UKRAINE CONFLICT: What’s left to sanction in Russia? Atlantic Council on GEO´
There are still some tools left for the West to escalate sanctions against Russia in response to its aggression against Ukraine—including an Iran-style approach.
The US and European sanctions imposed against the Kremlin so far have exceeded many expectations—including probably those of Russian President Vladimir Putin. Their impact has been to flatten the Russian financial system, crash the rouble, spur a likely sovereign default, and probably move the Russian economy into a depression. “Fortress Russia” is no more.
The impact on industrial production and critical imports, due to restrictions on semiconductor exports, may be profound. The Kremlin reaction has exacerbated Russia’s long-term isolation (and thus stagnation) by imposing capital controls on corporations and individuals, demanding that Russian companies turn over much of their foreign exchange to central authorities, and paying creditors in roubles (likely leading to default).
Most recently, the United States and United Kingdom announced that they would ban imports of Russian oil—the first major move against the Kremlin’s lifeblood—while the European Union is considering restricting its purchases of Russian natural gas. In less than two weeks, Putin’s war has vaulted Russia back to Soviet levels of economic isolation in a profoundly more integrated world. This will spell disaster for the Russian people.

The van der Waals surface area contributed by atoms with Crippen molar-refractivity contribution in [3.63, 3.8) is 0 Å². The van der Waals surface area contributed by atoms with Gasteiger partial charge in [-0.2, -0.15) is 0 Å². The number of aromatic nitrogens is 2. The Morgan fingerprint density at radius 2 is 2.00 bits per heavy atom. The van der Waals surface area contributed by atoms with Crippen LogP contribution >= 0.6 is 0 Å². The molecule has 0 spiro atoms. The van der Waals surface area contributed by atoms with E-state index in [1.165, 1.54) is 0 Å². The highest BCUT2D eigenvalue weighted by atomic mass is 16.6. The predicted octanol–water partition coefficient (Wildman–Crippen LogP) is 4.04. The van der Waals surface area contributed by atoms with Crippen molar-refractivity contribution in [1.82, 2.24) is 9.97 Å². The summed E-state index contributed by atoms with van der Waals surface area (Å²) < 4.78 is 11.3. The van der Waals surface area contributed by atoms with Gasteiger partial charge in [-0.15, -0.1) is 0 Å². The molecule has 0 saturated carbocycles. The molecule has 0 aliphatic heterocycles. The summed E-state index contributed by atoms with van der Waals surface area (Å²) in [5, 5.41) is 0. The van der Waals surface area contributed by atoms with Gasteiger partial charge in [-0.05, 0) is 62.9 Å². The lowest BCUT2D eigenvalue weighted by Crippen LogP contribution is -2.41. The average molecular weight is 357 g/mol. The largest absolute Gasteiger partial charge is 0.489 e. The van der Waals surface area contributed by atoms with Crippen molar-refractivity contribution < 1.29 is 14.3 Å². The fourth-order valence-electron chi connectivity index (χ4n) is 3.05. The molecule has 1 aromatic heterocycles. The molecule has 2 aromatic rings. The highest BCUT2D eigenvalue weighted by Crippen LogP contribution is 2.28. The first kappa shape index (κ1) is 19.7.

While the Biden administration had prepared its sanctions well, it had run through its initial set of options by February 25—and a day later, escalated quicker than anyone had anticipated by locking down close to two thirds of Russia’s pre-war foreign-exchange reserves (about $630 billion). The remaining reserves (cash, gold, Chinese-held bonds) are insufficient to fill the massive holes already dug by Western sanctions.
Still, Putin’s forces are continuing their attack, including by targeting civilians and non-military infrastructure, while outrage is intensifying in the United States, Europe, and beyond. This is why the West needs to keep developing escalatory options for sanctions to keep pace with Putin’s increasing violence. There is still room for more targeting before these sanctions reach a level comparable to those against Iran or North Korea. Learn More